Shift-registers require another technique of addressing, also use just a few pins of the arduino, and are usable to create hundreds, perhaps thousands, io-pins.

Creating pins these ways to free arduino pins is possible but some parts of your project may need to be connected to the pins of the arduino directly. In order not to miss keystrokes connecting the keyboard to arduino directly is probably best. An MP3-shield may also require to be connected directly.

Simpson_Jr: I'm not completely sure what you want to build...When it comes to pins it's also a matter of what the components of your project will require.

I have programming experience and I can solder pretty well on through hole components. I don't have a lot of electronical experience but I'm reading and trying to learn all that I can. I have surveyed a lot of components and projects and I have a couple of online friends willing to answer questions.

I thought I would start with Arduino because the number of tutorials will make it easy to learn but I want to upgrade to a Maple Leaf because it is Arduino compatible, has more RAM for computer programs and has more CPU power making it a better choice for my project because the processor in the Maple Leaf is more computer like.

I'm trying to make a computer with microcontrollers which means that I need a keyboard, a display, sound, an SD card for a file system, etc. If I can get there, I'll be pleased. If I don't then I at least tried. I want to at least get something that is semi-functional with the keyboard and the display and I'll try to move on from there.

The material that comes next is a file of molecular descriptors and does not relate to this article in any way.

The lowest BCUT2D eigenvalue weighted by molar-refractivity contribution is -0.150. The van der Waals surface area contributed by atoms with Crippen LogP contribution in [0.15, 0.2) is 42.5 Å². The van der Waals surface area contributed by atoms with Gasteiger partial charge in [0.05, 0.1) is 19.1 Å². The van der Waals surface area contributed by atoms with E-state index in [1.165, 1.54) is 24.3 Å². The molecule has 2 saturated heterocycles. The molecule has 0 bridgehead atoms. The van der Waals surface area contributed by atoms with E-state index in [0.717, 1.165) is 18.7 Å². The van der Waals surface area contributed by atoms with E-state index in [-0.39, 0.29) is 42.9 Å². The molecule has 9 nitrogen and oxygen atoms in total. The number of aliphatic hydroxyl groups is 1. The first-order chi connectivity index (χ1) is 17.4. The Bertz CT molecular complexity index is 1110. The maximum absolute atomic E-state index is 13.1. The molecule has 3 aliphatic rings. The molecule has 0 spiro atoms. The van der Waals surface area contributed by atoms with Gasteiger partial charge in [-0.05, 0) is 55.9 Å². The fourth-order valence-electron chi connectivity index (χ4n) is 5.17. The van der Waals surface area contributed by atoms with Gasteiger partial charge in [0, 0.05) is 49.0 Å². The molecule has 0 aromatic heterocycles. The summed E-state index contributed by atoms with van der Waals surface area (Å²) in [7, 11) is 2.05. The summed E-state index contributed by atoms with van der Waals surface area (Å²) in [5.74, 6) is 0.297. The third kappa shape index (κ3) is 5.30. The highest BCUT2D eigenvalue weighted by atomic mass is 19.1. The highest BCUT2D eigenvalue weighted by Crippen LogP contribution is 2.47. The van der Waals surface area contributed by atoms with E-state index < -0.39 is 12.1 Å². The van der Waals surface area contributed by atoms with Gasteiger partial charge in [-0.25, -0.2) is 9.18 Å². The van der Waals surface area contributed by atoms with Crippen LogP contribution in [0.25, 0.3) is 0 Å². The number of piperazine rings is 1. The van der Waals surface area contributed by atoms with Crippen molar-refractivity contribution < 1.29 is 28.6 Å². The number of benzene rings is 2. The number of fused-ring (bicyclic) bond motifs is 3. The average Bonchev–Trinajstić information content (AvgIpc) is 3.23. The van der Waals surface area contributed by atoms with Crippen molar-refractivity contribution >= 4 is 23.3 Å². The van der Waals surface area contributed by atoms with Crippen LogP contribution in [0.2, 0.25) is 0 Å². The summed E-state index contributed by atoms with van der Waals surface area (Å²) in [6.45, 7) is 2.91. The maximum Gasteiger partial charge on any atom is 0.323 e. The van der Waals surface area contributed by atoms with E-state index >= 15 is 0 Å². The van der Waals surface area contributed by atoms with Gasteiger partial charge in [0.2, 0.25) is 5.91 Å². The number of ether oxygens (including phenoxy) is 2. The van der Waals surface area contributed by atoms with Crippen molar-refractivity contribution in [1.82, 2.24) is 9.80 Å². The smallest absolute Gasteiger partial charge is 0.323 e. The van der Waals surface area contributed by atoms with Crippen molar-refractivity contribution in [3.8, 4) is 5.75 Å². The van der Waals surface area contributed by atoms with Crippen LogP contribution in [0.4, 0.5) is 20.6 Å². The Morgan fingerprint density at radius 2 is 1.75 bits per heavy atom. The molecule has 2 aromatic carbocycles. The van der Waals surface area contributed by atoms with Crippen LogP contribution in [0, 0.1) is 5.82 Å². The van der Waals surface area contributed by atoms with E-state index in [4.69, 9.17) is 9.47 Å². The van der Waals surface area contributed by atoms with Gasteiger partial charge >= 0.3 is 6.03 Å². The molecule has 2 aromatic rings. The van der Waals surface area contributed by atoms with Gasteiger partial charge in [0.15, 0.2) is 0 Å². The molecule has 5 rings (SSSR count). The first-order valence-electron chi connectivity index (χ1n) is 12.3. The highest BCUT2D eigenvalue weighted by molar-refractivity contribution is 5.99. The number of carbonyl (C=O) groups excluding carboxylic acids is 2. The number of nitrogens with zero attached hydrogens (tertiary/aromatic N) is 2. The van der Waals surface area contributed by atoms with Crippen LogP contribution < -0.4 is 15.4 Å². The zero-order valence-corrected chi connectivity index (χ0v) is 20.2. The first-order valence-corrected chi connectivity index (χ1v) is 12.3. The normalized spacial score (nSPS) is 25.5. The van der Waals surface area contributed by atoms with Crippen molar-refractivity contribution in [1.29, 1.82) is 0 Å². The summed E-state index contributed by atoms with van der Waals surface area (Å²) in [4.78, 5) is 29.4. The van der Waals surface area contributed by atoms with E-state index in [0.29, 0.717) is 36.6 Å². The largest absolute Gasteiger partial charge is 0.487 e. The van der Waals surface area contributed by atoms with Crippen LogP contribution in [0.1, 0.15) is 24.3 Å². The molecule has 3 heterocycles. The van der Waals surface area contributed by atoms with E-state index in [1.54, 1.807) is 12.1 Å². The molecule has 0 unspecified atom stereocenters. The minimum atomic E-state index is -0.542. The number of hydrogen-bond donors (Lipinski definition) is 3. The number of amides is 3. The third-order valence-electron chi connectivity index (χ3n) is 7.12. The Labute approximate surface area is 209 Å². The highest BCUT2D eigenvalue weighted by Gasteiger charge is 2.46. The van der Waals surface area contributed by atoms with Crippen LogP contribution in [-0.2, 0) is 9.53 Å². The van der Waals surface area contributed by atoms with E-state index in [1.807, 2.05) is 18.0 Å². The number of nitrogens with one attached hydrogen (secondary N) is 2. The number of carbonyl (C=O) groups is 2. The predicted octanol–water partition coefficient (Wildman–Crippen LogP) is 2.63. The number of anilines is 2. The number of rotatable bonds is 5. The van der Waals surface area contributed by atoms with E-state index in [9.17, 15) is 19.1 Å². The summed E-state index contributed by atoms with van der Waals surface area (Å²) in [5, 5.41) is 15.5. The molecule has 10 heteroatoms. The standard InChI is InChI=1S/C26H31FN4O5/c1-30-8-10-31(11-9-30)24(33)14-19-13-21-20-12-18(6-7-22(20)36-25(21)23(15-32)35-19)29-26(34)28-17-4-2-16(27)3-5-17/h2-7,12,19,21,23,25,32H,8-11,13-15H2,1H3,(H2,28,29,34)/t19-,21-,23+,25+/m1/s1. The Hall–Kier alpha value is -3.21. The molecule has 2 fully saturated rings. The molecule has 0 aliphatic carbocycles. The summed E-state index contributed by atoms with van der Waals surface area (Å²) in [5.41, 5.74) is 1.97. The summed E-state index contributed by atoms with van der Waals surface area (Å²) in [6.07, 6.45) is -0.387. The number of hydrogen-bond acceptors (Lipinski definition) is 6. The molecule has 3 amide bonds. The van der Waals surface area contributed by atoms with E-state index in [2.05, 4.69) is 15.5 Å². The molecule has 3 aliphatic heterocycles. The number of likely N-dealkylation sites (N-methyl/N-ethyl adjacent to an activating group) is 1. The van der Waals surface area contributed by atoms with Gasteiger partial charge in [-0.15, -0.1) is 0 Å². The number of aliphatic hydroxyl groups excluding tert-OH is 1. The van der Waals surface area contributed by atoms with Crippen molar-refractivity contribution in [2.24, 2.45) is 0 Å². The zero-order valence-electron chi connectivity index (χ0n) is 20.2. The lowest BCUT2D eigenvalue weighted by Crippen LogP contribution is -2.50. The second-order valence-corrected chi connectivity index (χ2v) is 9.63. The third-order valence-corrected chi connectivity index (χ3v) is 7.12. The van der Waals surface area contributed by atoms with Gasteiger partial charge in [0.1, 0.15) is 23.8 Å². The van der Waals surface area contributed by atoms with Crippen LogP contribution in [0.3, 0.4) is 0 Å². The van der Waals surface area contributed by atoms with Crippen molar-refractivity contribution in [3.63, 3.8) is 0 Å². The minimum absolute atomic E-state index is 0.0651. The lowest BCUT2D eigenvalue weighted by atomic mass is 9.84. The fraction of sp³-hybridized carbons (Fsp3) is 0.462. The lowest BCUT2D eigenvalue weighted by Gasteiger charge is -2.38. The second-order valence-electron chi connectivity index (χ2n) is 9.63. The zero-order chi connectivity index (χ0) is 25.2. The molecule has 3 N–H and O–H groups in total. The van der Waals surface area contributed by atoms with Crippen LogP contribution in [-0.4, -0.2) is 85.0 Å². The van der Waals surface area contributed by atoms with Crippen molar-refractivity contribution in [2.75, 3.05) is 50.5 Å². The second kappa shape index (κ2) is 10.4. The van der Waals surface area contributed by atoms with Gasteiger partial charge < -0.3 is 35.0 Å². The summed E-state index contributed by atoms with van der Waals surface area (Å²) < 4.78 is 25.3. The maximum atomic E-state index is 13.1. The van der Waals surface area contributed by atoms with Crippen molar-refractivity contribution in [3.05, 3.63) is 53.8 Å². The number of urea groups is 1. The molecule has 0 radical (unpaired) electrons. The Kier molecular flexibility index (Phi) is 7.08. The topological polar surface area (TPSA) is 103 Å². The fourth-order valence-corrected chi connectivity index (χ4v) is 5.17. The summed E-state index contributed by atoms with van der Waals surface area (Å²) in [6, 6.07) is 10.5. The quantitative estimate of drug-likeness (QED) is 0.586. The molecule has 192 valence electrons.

I would ultimately like to move on to a VGA display.

I am looking for alternate components in the way of keyboard to breadboard, vga to breadboard, sound chips, video chips, etc.

Thank you for answering me. I'll try to answer you some more real soon.

I would ultimately like to move on to a VGA display.

Not with an Arduino, you won’t. I think you should start with something that has the power and speed that you will need. An Arduino isn’t it.

It is possible, if you use a micro-controller to do each task, and have a master one coordinate everything, the VGA can be done using an ChipKit32 or a Mapple or even an FPGA.

Using an Arduino to create a system capable of keyboard, display, sound and file-system is extraordinarily aggressive as a first project. Suggest scaling your plans back to something more realistic as a first project.

I would probably start with an LCD and keyboard and go from there. I think the SD card would be the most challenging and need the most memory for a file system.

As far as speed needs are, I would upgrade to a Maple Leaf if I got that far because it has more speed.

As long as the board has the pins, I don’t see why I can’t use all of the pins as long as there is memory. I think even the Netduino might have a little more memory over a regular Aduino.

I would ultimately like to move on to a VGA display.

Check this out:


I saw that while I was purchasing another of their products. I had some trouble and they told me they are transitioning from one web site to another. I expect they will have everything posted. They make their schematics and such available.

But yes, its like adding a pickup to a skateboard, but if you want to make an Arduino drive a VGA monitor, I guess this will do it.